Twelve bacterial plant pathogens are now available on PhytoPath. You can see the list of species at the Pathogens page.
The new release (September 2013) of PhytoPath contains data from Ensembl Genomes (release 20) and an updated set of annotations from PHI-base. It has 1462 annotations for twelve fungal and oomycetes species.
These data can be seen in the genome browser under the "Ontology" section in the left panel on the gene and transcript tabs. Displayed information includes the experimental conditions, host and resulting phenotype. Bulk data download of genes with known pathogenic phenotypes can be queried using BioMart.
Here are some examples:
Since release 14 of Ensembl Genomes, genes for a subset of the PhytoPath species have been annotated with external references to PHI-base.
When browsing the genome using the location view, these genes are color coded accordingly to the phenotype of the mutant, or if the gene is a chemical target. The list of genes that have PHI-base references can also be retrieved using the Biomart data mining tool for fungi and protists. You can see this feature in action when looking at the Guanine nucleotide-binding protein genes in Ustilago Maydis.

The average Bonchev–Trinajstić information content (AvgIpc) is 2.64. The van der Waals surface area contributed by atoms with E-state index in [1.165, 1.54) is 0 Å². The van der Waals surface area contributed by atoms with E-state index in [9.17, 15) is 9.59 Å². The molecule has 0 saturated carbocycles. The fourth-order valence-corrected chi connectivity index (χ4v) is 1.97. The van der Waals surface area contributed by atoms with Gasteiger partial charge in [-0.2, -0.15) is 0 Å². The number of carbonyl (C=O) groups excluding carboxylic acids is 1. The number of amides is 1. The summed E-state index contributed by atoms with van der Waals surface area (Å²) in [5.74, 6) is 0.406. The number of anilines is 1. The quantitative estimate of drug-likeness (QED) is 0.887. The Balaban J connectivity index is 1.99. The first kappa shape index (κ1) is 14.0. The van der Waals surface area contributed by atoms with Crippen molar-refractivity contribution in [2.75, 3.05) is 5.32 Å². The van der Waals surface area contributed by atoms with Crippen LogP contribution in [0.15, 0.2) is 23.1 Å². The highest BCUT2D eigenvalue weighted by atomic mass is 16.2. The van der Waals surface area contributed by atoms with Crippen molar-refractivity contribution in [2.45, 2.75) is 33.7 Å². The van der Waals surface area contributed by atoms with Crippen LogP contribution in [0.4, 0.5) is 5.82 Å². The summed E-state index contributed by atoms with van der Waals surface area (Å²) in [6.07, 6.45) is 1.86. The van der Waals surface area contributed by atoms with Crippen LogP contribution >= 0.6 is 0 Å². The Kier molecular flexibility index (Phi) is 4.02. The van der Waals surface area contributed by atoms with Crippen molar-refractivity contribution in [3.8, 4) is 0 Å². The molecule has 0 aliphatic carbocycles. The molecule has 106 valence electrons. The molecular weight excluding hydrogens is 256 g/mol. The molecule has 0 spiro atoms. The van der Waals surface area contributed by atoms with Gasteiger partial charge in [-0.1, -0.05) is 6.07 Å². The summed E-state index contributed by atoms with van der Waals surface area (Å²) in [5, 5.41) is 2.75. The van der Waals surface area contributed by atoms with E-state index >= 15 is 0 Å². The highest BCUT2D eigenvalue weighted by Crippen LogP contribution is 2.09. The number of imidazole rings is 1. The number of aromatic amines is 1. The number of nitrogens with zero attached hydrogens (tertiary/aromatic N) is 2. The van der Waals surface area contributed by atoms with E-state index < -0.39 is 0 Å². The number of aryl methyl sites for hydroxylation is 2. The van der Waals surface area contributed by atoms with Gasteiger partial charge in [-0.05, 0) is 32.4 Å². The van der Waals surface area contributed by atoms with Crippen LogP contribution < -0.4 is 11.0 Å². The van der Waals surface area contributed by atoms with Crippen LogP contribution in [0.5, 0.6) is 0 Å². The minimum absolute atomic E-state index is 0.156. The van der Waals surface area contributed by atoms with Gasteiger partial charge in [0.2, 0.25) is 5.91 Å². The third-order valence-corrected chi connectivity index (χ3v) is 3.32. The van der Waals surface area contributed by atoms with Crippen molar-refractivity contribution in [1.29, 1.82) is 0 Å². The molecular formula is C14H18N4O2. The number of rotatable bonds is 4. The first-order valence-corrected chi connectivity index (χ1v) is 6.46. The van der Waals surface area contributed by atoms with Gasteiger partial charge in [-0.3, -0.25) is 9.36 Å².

Repeat induced point mutation (RIP) mechanism in Fungal genome , combined with the study of pathogenicity makes it a interesting candidate for variation studies. F. graminearum is a causative agent of epidermic plant disease called scab or Fusarium Head Blight (FHB) in Wheat and Barley. The Fusarium comparative project of Broad Institute resulted in sequencing of two strains of Fusarium graminearum, PH-1 (NRRL 31084) and GZ3639 (NRRL 29169). The comparative study resulted in identification of 10,495 single-nucleotide polymorphisms (SNPs) between the two strains.
Mapping of the SNPs over the chromosome shown very localized distribution of SNPs in the repeat rich telomere and regions rich with pathogenicity related genes (Cuomo CA et. al). This data is now integrated in the Gibberella zeae database.
Reference: "The Fusarium graminearum genome reveals a link between localized polymorphism and pathogen specialization". Cuomo CA et al. Science. 2007 Sep 7;317(5843):1400-2. Pubmed : 17823352